The US Department of Health has awarded the New Orleans Alliance $1.9 million over two years to provide more behavioral health services to young people in the city.
The money will go to the New Orleans Mental Health Collaborative, a team created last September by the New Orleans City Council of health care providers, government agencies, nonprofits and other community groups tasked with working together to help improve access to mental health care in the city.
Children and teens in New Orleans experience high rates of bereavement, violence, and other traumatic events. This is especially true of black youth who are more likely to grow up in lower-income neighborhoods due to systemic racism. Mental health care and other resources are needed both inside and outside schools Far exceeded available resources and programming.
in 2019 Tulane University study85% of New Orleans public schools report that more than a quarter of their students have behavioral health needs, and more than half of those schools (62%) said they cannot meet those needs due to a lack of resources.
“When one of my children experienced a mental health crisis, even with all our resources, we ended up in the emergency room,” said Adam Anderson, CEO of Avondale Global Gateway/T. Parker Host, a company in the Mental Health Collaborative.
Even when resources are available, they are not always accessible to those who need them.
“To maximize our ability to serve our citizens, we must coordinate efforts across all providers. Our future well-being depends on a strong foundation of easily accessible care.”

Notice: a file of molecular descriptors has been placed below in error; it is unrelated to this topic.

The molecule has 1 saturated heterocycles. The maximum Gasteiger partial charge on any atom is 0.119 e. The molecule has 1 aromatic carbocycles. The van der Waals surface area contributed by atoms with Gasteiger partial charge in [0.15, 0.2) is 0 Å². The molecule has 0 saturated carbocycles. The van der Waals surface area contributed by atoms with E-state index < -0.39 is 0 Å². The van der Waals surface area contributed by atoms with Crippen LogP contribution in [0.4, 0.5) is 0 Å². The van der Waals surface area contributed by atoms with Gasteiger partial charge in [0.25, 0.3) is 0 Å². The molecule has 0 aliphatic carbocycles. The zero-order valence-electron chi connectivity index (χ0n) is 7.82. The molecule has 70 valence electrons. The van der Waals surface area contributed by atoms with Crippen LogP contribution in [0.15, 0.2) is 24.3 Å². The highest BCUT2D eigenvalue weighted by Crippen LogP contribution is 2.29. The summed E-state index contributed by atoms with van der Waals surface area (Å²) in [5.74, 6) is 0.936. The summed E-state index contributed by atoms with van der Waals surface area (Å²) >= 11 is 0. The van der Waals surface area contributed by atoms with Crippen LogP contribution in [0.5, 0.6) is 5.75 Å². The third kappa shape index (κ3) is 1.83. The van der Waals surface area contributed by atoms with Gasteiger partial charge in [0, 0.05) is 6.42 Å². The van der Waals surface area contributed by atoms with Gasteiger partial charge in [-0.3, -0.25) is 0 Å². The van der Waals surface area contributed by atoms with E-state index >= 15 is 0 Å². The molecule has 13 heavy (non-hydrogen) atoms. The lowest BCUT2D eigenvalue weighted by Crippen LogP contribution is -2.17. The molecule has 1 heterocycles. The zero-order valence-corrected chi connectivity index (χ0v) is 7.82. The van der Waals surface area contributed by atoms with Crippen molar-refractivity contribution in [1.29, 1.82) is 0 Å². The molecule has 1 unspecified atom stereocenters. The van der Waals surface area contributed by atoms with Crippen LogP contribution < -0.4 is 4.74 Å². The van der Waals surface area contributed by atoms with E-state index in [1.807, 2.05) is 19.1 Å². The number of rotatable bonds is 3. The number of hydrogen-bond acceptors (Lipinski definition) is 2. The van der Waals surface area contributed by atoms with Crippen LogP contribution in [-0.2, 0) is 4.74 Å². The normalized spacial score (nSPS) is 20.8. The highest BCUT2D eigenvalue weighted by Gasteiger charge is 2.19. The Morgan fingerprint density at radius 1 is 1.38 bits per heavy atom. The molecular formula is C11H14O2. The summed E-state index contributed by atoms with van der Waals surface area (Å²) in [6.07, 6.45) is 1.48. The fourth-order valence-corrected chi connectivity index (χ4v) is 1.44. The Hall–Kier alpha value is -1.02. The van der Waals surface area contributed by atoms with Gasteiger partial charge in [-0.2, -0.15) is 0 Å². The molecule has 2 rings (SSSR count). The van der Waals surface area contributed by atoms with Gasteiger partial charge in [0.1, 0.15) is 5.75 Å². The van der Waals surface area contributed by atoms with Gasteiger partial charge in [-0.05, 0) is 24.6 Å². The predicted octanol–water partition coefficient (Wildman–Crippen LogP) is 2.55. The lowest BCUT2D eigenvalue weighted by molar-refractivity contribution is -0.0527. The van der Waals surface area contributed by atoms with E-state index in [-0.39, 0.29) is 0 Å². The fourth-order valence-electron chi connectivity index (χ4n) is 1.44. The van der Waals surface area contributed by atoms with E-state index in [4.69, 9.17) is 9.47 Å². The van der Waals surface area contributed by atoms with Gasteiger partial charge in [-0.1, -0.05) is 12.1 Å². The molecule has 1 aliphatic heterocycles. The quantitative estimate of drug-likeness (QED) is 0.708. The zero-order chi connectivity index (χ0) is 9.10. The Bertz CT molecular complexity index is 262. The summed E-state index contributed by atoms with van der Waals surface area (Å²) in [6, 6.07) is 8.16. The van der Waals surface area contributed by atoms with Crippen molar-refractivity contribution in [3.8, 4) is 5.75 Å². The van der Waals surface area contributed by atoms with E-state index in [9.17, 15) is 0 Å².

With federal funding, the collaborative, led by the United Way of Southeast Louisiana, will focus on providing behavioral health resources to poor youth and families who have experienced mass trauma and community violence.
A portion of the money will also go to Children’s Bureau of New Orleans, First Aid Mental Health Association, and the Compassionate Schools Coalition, which will help train people who work with children in trauma-informed care.
Charlotte Cunliffe, president of the New Orleans Children’s Bureau, said the organization will use the money to help provide “evidence-based counseling on site grief and trauma” at schools and other agencies that work with children and teens.
To address the collective trauma communities in New Orleans encounter, several groups will also work together to create peer programs where young people can connect and support each other.
“Trauma and other mental health conditions are often understood and responded to on an individual level,” a spokesperson for the Compassionate Schools Alliance said in a statement. “However, we know that those individual experiences are intertwined in the context of collective trauma.”
Other details about specific projects and programs still need to be ironed out. A community advisory board will oversee the sub-grants process to determine how much money each group will receive and for what purposes they will be able to use the money.
The Mental Health Collaborative Steering Committee is chaired by Board Member Joe Giarusso and Dr. Rochelle Head-Dunham, Executive Director and Medical Officer for the Metropolitan District of Human Services. New Orleans Department of Health Director Dr. Jennifer Avigno, NOLA Public Schools Administrator Avis Williams and mental health experts from Children’s Hospital, New Orleans East Hospital and others will also be on the panel.
“It is clear that New Orleans needs ongoing care for children, adults and those affected by trauma,” Giarusso said.